"Americarnivore (Part 4)"
Writers: Dan Abnett, Andy Lanning
Artist: Wes Craig, Randy Mayor (colors)
Publisher: DC Comics/Wildstorm
Man, this just keeps on getting more and more gory, doesn’t it? Kicking off with the rather sedate "man hung like a slab of meat" opening (issue #1), this series has progressively gotten more and more, uh, extreme, with this issue just being the latest and probably most expletive in terms of the aforementioned extremeness, with just about every character involved getting on with their rendition of the always impressive "chainsaw" act.
As sickeningly impressive as it is to see the characters go up against one another, it is their interactions (more than their individual identities) which interested me more. While A Nightmare on Elm Street has Freddy and Friday the 13th has Jason, Texas Chainsaw Massacre for me has always been about a nameless faceless chainsaw wielding giant of a man going around hacking the life (literally) out of anyone unfortunate enough to wander within his Range o’ Hacking. However, even though he is still the big-bad here, Mr. Chainsaw has the rest of his brood join in with a rather appreciable part (as against the relative "eye candy" part of the movies).
With the Chainsaw-family finally making its move against them, the F.B.I. agents get cut down soon enough, all except Banes and Hooper. From these two, Hooper is the one who gets off easy (for now), although given where he is now, even his time alive seems to be just about out. As for Banes, after a mishap in the underground tunnels and Hooper’s running out on him, he manages to get above ground only to chance upon the rendering just about to go at the Blair Meat Co. plant, (a carryover from the ending of the previous issue). Coming in between the distraught and panicking out of her mind Kim, Banes gets into an all out chainsaw-off, one which he wins, just barely. Not even as he catches his breath let alone tended to his wounds that he is confronted with, well, you know who, thus ending this issue.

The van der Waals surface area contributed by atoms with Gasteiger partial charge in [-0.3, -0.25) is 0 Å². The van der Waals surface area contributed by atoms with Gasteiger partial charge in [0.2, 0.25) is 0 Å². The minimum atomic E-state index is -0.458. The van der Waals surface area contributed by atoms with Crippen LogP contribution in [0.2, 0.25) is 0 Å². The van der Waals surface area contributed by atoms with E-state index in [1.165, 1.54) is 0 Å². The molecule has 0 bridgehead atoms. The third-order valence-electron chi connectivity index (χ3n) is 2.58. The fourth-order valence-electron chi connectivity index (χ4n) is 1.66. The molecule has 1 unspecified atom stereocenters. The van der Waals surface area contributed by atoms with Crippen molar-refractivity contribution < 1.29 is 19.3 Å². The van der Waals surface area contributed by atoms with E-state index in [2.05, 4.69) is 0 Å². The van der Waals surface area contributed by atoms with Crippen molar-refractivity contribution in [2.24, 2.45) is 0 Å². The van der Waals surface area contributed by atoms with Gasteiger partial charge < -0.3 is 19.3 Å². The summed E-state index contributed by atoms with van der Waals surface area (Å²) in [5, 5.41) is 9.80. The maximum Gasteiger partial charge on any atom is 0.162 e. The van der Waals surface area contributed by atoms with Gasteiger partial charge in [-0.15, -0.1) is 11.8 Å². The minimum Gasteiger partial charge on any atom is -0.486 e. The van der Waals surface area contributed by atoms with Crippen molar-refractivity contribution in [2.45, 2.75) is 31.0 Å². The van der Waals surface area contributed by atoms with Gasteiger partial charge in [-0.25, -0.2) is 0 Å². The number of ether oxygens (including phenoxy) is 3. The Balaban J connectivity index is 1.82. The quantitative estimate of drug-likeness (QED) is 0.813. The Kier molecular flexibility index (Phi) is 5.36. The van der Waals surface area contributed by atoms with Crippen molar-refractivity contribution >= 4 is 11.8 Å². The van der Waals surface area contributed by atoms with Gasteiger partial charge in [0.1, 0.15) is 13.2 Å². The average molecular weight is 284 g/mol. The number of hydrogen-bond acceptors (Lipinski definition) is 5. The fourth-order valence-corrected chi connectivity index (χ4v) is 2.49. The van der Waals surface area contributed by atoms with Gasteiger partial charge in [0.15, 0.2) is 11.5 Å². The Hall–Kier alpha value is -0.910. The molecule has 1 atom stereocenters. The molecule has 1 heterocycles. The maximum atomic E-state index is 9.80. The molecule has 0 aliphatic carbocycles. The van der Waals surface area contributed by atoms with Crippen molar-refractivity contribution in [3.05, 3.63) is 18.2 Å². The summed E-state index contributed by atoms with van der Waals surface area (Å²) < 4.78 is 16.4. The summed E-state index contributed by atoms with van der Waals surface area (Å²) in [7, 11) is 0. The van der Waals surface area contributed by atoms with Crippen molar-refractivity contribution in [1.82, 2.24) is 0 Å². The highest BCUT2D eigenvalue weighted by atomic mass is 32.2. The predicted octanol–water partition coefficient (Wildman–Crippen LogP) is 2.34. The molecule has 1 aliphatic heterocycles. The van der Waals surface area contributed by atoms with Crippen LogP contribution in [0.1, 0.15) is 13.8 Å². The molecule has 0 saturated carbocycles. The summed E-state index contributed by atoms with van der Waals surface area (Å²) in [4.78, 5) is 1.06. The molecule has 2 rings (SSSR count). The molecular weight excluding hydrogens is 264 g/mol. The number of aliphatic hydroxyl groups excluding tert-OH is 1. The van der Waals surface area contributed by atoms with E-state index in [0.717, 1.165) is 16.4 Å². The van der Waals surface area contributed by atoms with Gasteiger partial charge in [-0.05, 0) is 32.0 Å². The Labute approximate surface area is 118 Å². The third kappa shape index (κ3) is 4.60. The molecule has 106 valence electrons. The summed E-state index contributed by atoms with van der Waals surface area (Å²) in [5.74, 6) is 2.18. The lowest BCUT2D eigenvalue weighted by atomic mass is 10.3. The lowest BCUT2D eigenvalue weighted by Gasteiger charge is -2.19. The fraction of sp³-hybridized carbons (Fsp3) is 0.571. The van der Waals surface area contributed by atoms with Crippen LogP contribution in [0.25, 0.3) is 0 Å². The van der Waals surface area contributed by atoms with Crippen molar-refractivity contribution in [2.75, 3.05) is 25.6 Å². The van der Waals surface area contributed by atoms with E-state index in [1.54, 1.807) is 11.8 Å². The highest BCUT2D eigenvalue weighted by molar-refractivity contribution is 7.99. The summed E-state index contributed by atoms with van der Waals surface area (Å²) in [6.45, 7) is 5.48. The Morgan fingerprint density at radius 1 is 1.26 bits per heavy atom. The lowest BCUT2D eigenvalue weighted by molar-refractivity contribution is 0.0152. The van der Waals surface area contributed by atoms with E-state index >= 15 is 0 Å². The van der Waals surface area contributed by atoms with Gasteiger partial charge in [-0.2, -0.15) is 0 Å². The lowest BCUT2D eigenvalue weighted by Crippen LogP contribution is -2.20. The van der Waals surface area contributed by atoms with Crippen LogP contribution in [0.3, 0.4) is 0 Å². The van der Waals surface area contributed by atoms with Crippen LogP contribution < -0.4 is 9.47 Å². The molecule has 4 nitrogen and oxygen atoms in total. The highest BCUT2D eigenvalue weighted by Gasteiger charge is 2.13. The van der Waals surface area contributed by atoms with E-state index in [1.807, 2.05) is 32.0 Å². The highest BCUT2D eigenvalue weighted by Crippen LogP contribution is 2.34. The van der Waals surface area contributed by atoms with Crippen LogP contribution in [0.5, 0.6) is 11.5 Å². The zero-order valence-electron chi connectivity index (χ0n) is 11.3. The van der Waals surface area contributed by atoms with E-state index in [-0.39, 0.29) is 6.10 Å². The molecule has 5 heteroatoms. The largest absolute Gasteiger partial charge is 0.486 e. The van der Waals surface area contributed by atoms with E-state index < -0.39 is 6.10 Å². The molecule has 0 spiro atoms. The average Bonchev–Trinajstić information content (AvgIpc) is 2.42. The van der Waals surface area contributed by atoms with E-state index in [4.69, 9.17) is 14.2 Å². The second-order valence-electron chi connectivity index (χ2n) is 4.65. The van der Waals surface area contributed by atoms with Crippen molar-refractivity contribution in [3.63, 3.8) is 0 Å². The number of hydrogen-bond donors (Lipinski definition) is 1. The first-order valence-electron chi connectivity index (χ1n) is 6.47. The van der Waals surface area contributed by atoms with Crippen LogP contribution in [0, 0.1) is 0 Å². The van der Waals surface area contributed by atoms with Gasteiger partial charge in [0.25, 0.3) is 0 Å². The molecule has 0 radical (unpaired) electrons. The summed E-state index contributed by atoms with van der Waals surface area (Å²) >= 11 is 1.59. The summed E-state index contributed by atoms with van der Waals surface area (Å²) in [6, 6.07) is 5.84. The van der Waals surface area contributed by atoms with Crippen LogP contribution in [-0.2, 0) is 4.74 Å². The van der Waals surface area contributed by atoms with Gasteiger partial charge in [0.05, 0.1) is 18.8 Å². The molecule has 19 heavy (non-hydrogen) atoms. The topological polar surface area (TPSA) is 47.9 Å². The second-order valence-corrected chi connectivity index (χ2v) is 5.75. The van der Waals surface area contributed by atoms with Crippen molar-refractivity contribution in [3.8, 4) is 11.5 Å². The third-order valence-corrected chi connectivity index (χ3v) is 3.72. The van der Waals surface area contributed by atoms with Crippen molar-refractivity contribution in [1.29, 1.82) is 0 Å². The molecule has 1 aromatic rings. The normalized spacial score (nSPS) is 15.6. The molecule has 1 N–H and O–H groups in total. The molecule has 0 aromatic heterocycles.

There is a fluidity and pace to the artwork (Wes Craig, Randy Mayor) that not only adds visuals to Dan Abnett and Andy Lanning’s words, it also injects it with life, and I don’t mean that "gone in a slash of the saw" kind but one that grips the reader right at the outset and doesn’t let go until the last panel of the last page.
Conclusion: As far as reading tastes go, the Texas Chainsaw Massacre is the most serious of all three movie-horror titles currently being published by Wildstorm Productions.
You can find more reviews by Bruce Logan at www.xcave.net
What did you think of this book?
Have your say at the Line of Fire Forum!